Pierce walked through the shop with this figure playfully mirroring his stride through the room. They turned a corner and the figure walked behind a screen leaning against the wall. The figure did not emerge from the other side.
Kyle, F. Clason and Lewis O. Powell, IV, editor. In Order of Appearance: Chronicling 135 Years on America’s Most Celebrated Stage. Columbus, GA: Communicorp, 2006.
Pierce, Paul. The Springer Ghost Book. Columbus, GA: Communicorp, 2003.
Paramount Arts Center 1300 Winchester Avenue Ashland, Kentucky
The Paramount Arts Center gained its ghost fairly early in the theatre’s history when, as legend holds, a worker somehow became entangled in the rigging above the stage and died. If this act was an accident or suicide is unknown, but strange things began to be reported in the building. Over time, theatre staff members dubbed the entity “Paramount Joe.”
Just seven months after the Ashland Opera House was destroyed by fire in 1931, the Paramount Theatre opened as a movie palace for the citizens of the city. When the Art Moderne style theatre closed its doors in 1971, locals purchased the building as a performing arts center.
In 1992, local musician Billy Ray Cyrus (father of Miley Cyrus) chose the theatre for the filming of the video of his hit song, “Achy Breaky Heart.” While there, he was told the story of “Paramount Joe,” and Cyrus claimed that he spoke with the spirit during a break and signed a poster for Paramount Joe. Some years later when an executive removed the poster from its place in the box office the staff returned the next day to find all the pictures had fallen from the walls some having their glass and frames broken. After Paramount Joe’s signed poster was restored, all has returned to normal in terms of the pictures.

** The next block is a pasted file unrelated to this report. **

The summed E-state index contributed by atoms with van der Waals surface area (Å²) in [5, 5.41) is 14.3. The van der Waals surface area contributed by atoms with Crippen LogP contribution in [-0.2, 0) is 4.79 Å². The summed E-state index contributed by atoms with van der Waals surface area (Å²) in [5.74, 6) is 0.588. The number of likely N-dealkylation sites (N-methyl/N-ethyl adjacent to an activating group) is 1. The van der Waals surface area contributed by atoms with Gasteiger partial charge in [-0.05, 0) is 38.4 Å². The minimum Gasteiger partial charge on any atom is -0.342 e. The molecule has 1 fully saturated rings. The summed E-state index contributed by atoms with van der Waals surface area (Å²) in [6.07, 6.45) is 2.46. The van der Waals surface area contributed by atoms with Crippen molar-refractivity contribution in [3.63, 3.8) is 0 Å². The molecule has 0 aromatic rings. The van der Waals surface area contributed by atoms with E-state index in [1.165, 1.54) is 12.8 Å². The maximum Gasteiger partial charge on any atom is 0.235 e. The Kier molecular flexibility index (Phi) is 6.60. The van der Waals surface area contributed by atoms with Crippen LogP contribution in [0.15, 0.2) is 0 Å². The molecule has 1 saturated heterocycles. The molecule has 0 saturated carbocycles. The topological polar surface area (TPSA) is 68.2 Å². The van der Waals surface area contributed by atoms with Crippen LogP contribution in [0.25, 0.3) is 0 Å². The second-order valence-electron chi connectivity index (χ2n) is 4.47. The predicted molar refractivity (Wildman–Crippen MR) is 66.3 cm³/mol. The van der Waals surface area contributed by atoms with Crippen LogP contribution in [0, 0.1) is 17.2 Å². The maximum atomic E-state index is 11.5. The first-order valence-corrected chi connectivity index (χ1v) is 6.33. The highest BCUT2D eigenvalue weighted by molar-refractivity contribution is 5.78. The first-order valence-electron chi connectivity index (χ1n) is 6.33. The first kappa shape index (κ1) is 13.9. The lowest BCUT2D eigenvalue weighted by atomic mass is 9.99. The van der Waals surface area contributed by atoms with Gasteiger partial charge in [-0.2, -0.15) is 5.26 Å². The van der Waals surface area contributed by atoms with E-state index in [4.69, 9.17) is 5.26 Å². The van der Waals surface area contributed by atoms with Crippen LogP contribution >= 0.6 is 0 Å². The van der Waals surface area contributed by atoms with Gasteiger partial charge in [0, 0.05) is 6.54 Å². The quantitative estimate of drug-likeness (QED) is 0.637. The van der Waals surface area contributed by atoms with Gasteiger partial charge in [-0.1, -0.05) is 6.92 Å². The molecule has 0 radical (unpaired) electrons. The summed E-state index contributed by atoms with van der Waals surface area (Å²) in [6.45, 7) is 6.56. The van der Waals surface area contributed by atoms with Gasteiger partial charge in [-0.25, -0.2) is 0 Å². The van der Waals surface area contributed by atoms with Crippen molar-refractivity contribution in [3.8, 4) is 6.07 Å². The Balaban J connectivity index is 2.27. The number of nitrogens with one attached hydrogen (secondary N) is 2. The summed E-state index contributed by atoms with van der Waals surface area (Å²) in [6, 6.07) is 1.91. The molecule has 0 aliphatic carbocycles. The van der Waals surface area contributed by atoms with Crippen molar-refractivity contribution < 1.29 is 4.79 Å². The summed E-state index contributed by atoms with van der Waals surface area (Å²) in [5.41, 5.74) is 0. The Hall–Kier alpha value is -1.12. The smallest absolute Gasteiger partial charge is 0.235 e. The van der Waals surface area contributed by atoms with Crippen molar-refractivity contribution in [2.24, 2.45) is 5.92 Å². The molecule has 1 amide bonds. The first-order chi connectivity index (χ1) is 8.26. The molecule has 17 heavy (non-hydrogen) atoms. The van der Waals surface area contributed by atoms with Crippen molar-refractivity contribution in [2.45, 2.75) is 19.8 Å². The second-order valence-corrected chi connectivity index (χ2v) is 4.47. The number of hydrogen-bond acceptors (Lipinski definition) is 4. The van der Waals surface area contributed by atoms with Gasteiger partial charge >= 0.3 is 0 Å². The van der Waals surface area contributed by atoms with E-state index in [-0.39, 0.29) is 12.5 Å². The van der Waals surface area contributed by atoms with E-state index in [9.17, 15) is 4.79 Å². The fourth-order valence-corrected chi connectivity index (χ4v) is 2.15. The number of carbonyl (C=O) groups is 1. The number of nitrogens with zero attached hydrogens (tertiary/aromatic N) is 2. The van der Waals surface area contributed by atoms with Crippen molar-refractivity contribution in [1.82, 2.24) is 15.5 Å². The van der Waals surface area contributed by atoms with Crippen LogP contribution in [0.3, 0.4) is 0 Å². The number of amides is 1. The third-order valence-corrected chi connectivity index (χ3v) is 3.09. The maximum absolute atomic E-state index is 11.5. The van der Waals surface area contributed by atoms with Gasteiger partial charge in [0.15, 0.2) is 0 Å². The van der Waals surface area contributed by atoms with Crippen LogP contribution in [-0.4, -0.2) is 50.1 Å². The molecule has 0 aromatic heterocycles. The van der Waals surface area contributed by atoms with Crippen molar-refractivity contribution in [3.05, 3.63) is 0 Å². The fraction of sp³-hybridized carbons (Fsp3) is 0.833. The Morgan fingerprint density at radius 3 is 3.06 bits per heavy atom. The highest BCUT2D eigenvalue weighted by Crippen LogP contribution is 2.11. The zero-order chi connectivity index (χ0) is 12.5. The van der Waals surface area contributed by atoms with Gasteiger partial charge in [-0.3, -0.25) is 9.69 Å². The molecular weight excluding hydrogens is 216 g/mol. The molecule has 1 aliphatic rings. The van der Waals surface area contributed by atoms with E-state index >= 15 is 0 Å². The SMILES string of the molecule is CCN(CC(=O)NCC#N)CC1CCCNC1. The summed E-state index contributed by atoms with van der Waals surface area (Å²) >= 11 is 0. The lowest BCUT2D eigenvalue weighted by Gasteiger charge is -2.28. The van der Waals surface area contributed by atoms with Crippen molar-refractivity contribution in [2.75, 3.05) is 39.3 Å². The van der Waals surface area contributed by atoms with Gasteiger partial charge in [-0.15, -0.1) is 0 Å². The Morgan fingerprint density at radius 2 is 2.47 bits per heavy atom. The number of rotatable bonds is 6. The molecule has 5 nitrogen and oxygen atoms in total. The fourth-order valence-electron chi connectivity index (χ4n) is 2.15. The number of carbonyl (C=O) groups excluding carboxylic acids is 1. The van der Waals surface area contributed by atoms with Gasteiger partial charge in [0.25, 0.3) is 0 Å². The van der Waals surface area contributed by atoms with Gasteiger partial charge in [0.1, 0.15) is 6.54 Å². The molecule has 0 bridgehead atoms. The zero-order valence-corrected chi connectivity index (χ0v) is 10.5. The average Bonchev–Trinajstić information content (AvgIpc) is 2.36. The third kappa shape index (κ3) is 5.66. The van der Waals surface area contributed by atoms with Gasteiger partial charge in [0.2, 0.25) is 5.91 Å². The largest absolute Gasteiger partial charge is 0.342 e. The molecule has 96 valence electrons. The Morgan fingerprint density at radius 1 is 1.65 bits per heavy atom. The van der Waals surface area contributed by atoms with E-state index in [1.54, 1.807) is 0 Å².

Ball, Linda Larimore. National Register of Historic Places Nomination Form for the Paramount Theatre. October 1975.
Abbey Players Theatre 200 South State Street Abbeville, Louisiana
The Abbey Players had its founding in 1976 when a small group of thespians staged a successful production of Neil Simon’s Last of the Red Hot Lovers. The theatre company was incorporated the next year with the intention of presenting quality theatre to the region. After spending a few years staging shows at various venues throughout town, the group began renting an old building on South State Street. Previously housing the Reaux Lumber Company, the building dates to 1908 and was originally opened as a saloon.
After adapting the building for use as an arena stage, the company settled in and now produces 3-4 shows per season as well as children’s productions. Additionally, company members have had experiences in the building that may be paranormal. These include the shade of an elderly woman and the voice of a young girl among other unexplained noises. An investigation by Louisiana Spirits Paranormal Investigations captured a number of personal experiences for the team as well as EVPs.
A couple of these experiences are highlighted in Chere Coen’s Haunted Lafayette, Louisiana. During the investigation, Louisiana Spirits discovered a cold spot that seemed to move around a dressing room. The investigators also heard a disembodied voice greet them with a “hi.”
Patapsco Female Institute 3655 Church Road Ellicott City, Maryland
The immortal words of Shakespeare have been uttered within the walls of the Patapsco Female Institute for almost two centuries. Even with only the exterior stone walls remaining, the ruins now provide a perfect backdrop for productions by the Chesapeake Shakespeare Company. Shakespeare’s numerous ghosts may even provide a camouflage for the ghosts that reside among the romantic ruins.
The Patapsco Female Institute opened in 1837 as an elite finishing school for young women. Among some of the more well known alumnae is Winnie Davis, daughter of Confederate President Jefferson Davis. Sally Randolph, great granddaughter of Thomas Jefferson served as a headmistress. It was during this time in the balmy days leading up to the Civil War that a daughter of a Southern planter was enrolled here.
The young girl hated the school, longed for home and her father would not allow her to return home. The student contracted pneumonia and her body left the school in a coffin. The student’s spirit, however, has remained to wander the ruins of her former school.
The school closed its doors in 1891 and throughout the 20th century the building served as variety of uses including a convalescent home after World War I, a private residence and a theatre. After local officials condemned the building in the late 1950s, the owner gutted the building of its woodwork leaving just the yellow-tinted local stone walls standing. The space is now owned and operated by the Howard County Government as a historic site and an events space.